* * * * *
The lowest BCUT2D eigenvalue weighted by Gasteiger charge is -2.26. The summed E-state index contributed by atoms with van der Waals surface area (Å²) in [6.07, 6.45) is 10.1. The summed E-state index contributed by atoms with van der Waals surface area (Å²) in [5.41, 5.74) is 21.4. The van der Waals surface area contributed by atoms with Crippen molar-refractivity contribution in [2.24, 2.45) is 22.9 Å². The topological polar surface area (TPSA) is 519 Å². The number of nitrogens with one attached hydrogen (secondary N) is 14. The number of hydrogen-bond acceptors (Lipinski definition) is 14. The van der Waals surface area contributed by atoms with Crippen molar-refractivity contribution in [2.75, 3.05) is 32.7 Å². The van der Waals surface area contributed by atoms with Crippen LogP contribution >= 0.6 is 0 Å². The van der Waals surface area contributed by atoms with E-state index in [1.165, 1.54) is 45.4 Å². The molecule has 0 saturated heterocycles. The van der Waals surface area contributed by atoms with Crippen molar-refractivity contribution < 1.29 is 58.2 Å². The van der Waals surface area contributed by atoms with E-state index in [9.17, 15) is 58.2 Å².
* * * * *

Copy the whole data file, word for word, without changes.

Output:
The lowest BCUT2D eigenvalue weighted by Gasteiger charge is -2.26. The summed E-state index contributed by atoms with van der Waals surface area (Å²) in [6.07, 6.45) is 10.1. The summed E-state index contributed by atoms with van der Waals surface area (Å²) in [5.41, 5.74) is 21.4. The van der Waals surface area contributed by atoms with Crippen molar-refractivity contribution in [2.24, 2.45) is 22.9 Å². The topological polar surface area (TPSA) is 519 Å². The number of nitrogens with one attached hydrogen (secondary N) is 14. The number of hydrogen-bond acceptors (Lipinski definition) is 14. The van der Waals surface area contributed by atoms with Crippen molar-refractivity contribution in [2.75, 3.05) is 32.7 Å². The van der Waals surface area contributed by atoms with Crippen LogP contribution >= 0.6 is 0 Å². The van der Waals surface area contributed by atoms with E-state index in [1.165, 1.54) is 45.4 Å². The molecule has 0 saturated heterocycles. The van der Waals surface area contributed by atoms with Crippen molar-refractivity contribution < 1.29 is 58.2 Å². The van der Waals surface area contributed by atoms with E-state index in [9.17, 15) is 58.2 Å².